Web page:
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Voice interfaces were prominent at this year's CES in Las Vegas

As usual, the Consumer Electronics Show (CES) saw a bewildering array of smart gadgets and devices vying for the attention of consumers. But while not every new product launched at the show will succeed – and there were more than 20,000 – it was certainly possible to identify some key trends.

One overarching trend was the rise of voice enabled devices, which appeared to be everywhere. Many technologists now see voice as the next major evolution in computing, with a potential impact similar to that of touch technology more than 10 years ago.

Alexa, Google Assistant and Siri, among others, dominated the news from Las Vegas, where there was a huge range of gadgets using voice on display.

Google, Amazon and Microsoft appear not only to be competing directly with their voice technologies, but are also looking to ensure that their assistant platforms become deeply embedded across all consumer electronics as they look to maintain and deepen consumer engagement with voice. Meanwhile, Apple seems to have lost ground.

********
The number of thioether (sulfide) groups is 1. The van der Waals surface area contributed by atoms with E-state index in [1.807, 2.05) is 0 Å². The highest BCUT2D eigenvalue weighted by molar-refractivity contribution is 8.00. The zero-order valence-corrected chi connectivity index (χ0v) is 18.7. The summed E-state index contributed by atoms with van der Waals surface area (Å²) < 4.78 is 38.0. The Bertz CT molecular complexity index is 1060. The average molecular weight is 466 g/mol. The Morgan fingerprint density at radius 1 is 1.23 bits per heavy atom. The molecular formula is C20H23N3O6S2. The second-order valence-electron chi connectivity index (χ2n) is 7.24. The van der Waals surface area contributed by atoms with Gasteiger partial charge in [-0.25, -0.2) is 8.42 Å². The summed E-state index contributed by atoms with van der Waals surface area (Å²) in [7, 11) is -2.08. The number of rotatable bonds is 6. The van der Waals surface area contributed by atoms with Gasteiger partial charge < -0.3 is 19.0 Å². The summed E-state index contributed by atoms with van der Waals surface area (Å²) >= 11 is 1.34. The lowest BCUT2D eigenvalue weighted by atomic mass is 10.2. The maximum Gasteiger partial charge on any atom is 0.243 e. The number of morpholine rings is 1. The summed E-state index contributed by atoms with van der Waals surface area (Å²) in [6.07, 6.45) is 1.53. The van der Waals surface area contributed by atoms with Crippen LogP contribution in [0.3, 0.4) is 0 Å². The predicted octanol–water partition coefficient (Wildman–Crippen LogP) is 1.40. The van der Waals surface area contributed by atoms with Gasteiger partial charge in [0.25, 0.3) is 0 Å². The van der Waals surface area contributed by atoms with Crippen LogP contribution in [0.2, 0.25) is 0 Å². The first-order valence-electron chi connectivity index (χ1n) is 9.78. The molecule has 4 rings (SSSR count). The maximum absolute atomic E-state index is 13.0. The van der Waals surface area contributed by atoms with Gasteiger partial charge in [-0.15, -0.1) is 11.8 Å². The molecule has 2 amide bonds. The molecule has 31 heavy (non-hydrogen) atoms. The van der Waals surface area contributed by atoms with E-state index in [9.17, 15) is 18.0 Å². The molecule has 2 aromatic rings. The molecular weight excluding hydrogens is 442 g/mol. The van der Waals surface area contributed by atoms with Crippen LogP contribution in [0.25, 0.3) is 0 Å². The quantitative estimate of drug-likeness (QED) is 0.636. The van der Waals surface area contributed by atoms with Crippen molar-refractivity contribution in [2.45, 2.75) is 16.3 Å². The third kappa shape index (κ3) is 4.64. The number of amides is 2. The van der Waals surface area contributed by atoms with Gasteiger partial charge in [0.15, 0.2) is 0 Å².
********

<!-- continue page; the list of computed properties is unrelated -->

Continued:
Both Amazon and Google have certainly recognised the need to integrate their technology and improve time to market through greater collaboration and partnerships with third parties, as well as through open platforms.

Alongside voice, artificial intelligence (AI) also took centre-stage and was deployed in many different products.

It will certainly have a far-reaching impact on people’s lives, whether that’s at home, in terms of transportation or just walking down the street. However, when it comes to AI, how much is simply smart software and how much is true AI?

The term ‘AI’ was certainly over-used, with rather too many companies using it as a blanket marketing tool in order to gain attention – and that’s not really surprising when you walk around CES and see how crowded the marketplace is.

While Samsung’s keynote address devoted much of its time to AI, the consumer electronics giant acknowledged that truly smart, connected devices are still many years away.

A suitable metaphor for much of the technology on show this year was LG’s disastrous demonstration of Cloi, its home-helping robot. The company’s vice president of marketing engaged in a one-way conversation as he desperately tried to elicit a response from the device, highlighting the fact that much of the technology on show isn’t quite ready for ‘primetime’.

Neil Tyler

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